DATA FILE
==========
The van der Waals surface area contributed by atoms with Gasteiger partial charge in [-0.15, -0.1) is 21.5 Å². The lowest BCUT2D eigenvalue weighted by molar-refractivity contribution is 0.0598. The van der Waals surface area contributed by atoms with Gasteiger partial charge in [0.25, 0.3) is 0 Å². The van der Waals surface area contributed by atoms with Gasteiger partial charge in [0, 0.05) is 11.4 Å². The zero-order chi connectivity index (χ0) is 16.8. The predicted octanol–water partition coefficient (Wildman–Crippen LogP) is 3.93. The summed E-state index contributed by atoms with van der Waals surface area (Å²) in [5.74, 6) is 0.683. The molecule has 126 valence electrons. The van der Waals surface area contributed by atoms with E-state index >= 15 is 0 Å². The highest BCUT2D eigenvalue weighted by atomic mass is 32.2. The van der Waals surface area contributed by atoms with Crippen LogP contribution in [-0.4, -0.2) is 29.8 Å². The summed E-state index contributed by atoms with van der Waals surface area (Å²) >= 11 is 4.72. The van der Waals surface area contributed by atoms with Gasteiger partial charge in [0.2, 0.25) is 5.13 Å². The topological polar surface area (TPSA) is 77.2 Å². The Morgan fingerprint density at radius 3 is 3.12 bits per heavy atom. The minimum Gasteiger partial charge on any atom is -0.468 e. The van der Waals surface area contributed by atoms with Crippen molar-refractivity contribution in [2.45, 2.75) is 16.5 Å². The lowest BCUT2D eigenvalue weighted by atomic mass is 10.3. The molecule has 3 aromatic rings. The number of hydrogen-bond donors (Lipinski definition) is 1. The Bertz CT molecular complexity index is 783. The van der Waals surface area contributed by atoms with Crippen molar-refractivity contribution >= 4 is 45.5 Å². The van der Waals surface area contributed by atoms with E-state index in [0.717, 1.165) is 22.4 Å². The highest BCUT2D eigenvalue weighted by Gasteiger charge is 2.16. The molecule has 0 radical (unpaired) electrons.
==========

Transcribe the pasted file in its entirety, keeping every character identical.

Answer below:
The van der Waals surface area contributed by atoms with Gasteiger partial charge in [-0.15, -0.1) is 21.5 Å². The lowest BCUT2D eigenvalue weighted by molar-refractivity contribution is 0.0598. The van der Waals surface area contributed by atoms with Gasteiger partial charge in [0.25, 0.3) is 0 Å². The van der Waals surface area contributed by atoms with Gasteiger partial charge in [0, 0.05) is 11.4 Å². The zero-order chi connectivity index (χ0) is 16.8. The predicted octanol–water partition coefficient (Wildman–Crippen LogP) is 3.93. The summed E-state index contributed by atoms with van der Waals surface area (Å²) in [5.74, 6) is 0.683. The molecule has 126 valence electrons. The van der Waals surface area contributed by atoms with E-state index >= 15 is 0 Å². The highest BCUT2D eigenvalue weighted by atomic mass is 32.2. The van der Waals surface area contributed by atoms with Crippen LogP contribution in [-0.4, -0.2) is 29.8 Å². The summed E-state index contributed by atoms with van der Waals surface area (Å²) >= 11 is 4.72. The van der Waals surface area contributed by atoms with Gasteiger partial charge in [0.2, 0.25) is 5.13 Å². The topological polar surface area (TPSA) is 77.2 Å². The Morgan fingerprint density at radius 3 is 3.12 bits per heavy atom. The minimum Gasteiger partial charge on any atom is -0.468 e. The van der Waals surface area contributed by atoms with Crippen molar-refractivity contribution in [2.45, 2.75) is 16.5 Å². The lowest BCUT2D eigenvalue weighted by atomic mass is 10.3. The molecule has 3 aromatic rings. The number of hydrogen-bond donors (Lipinski definition) is 1. The Bertz CT molecular complexity index is 783. The van der Waals surface area contributed by atoms with Crippen molar-refractivity contribution >= 4 is 45.5 Å². The van der Waals surface area contributed by atoms with E-state index in [0.717, 1.165) is 22.4 Å². The highest BCUT2D eigenvalue weighted by Gasteiger charge is 2.16. The molecule has 0 radical (unpaired) electrons.